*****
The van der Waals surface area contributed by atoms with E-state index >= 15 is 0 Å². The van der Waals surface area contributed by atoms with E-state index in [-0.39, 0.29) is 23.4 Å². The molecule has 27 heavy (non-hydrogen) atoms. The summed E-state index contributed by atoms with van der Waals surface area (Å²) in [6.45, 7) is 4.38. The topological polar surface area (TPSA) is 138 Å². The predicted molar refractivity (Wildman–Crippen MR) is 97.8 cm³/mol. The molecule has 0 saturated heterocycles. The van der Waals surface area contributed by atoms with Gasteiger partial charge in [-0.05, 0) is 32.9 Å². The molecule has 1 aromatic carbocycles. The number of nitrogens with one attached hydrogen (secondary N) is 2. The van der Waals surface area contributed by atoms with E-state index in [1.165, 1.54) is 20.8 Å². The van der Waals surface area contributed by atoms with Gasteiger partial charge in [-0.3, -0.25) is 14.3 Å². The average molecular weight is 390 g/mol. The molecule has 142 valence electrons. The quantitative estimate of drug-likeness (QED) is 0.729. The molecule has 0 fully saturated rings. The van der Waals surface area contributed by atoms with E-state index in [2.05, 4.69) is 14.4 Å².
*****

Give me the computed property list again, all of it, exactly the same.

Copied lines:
The van der Waals surface area contributed by atoms with E-state index >= 15 is 0 Å². The van der Waals surface area contributed by atoms with E-state index in [-0.39, 0.29) is 23.4 Å². The molecule has 27 heavy (non-hydrogen) atoms. The summed E-state index contributed by atoms with van der Waals surface area (Å²) in [6.45, 7) is 4.38. The topological polar surface area (TPSA) is 138 Å². The predicted molar refractivity (Wildman–Crippen MR) is 97.8 cm³/mol. The molecule has 0 saturated heterocycles. The van der Waals surface area contributed by atoms with Gasteiger partial charge in [-0.05, 0) is 32.9 Å². The molecule has 1 aromatic carbocycles. The number of nitrogens with one attached hydrogen (secondary N) is 2. The van der Waals surface area contributed by atoms with E-state index in [1.165, 1.54) is 20.8 Å². The van der Waals surface area contributed by atoms with Gasteiger partial charge in [-0.3, -0.25) is 14.3 Å². The average molecular weight is 390 g/mol. The molecule has 142 valence electrons. The quantitative estimate of drug-likeness (QED) is 0.729. The molecule has 0 fully saturated rings. The van der Waals surface area contributed by atoms with E-state index in [2.05, 4.69) is 14.4 Å².